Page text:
Grinsted (2006) Advanced methods of glaciological modelling and time series analysis, Doctoral dissertation, Arctic Centre Reports 47. pdf
Supervised by Prof. John Moore, and Prof. Sven-Erik Hjelt.
Opponent: Dr. Martin Miles.
Examiners: Prof. Ralf Greve, Ass. Prof. Roderik van der Wal.
This thesis covers a wide range of methods and research subjects and is thus broad in scope. The methods are applied to ice cores, Antarctic blue ice areas, sea level, and large scale climate variability. Two new ice core proxies for continentality and summer melt were developed for the Lomonosovfonna ice core, central Svalbard. The melt proxy was based on the preferential washout different ions and the continentality proxy on the amplitudes of the annual signal in δ18O. These proxies suggest that summers in the Barents region were as warm (or warmer) than the present during the medieval warm period. A high quality chemical record of environmental changes was proven to be preserved in the core. A simple and flexible flow model based on the continuity equation was developed with the purpose of dating the ancient surface ice in Antarctic blue ice areas. The model has been applied to three very different ice fields in East and West Antarctica. The wavelet coherence and singular spectrum analysis methods were advanced and a phase-aware teleconnections method was developed. The methods were utilized in isolating a ~14 year quasi-periodic component in multiple climate series from the Arctic and the equatorial Pacific. It was determined that the signals shared a common source and a linking mechanism was found. The same techniques were applied for signal enhancement in ground penetrating radar. The proposed wide spread influence of decadal solar variability on climate was scrutinized and it was concluded that the 11-year cycle sometimes seen in climate proxy records is unlikely to be driven by solar forcing. Global sea level was reconstructed from tide gauge data using a new ‘virtual station’ method. The 1920-1945 rate of sea level rise was as large as the rate observed during the 1990s. The impact of major volcanic eruptions on global sea level was studied and it was found that a disturbance of the global water cycle causes a rise in sea level in the first year following an eruption.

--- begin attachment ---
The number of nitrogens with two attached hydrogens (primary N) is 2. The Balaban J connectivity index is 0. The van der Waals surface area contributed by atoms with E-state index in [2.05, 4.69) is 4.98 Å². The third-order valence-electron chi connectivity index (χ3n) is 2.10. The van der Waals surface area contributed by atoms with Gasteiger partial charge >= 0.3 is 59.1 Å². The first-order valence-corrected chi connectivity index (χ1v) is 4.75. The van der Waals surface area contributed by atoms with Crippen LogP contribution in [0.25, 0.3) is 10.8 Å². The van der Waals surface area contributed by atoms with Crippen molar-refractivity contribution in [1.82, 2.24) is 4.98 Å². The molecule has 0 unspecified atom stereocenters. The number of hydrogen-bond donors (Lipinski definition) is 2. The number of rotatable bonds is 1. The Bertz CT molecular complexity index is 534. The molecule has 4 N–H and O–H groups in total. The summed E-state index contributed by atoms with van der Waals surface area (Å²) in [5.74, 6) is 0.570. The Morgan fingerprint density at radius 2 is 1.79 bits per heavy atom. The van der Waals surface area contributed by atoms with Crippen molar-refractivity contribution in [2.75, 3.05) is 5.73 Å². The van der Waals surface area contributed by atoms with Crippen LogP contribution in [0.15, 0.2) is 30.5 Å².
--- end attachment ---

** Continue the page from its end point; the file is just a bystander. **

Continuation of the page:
After finishing the thesis, I went to Antarctica. Here is a picture of camp life: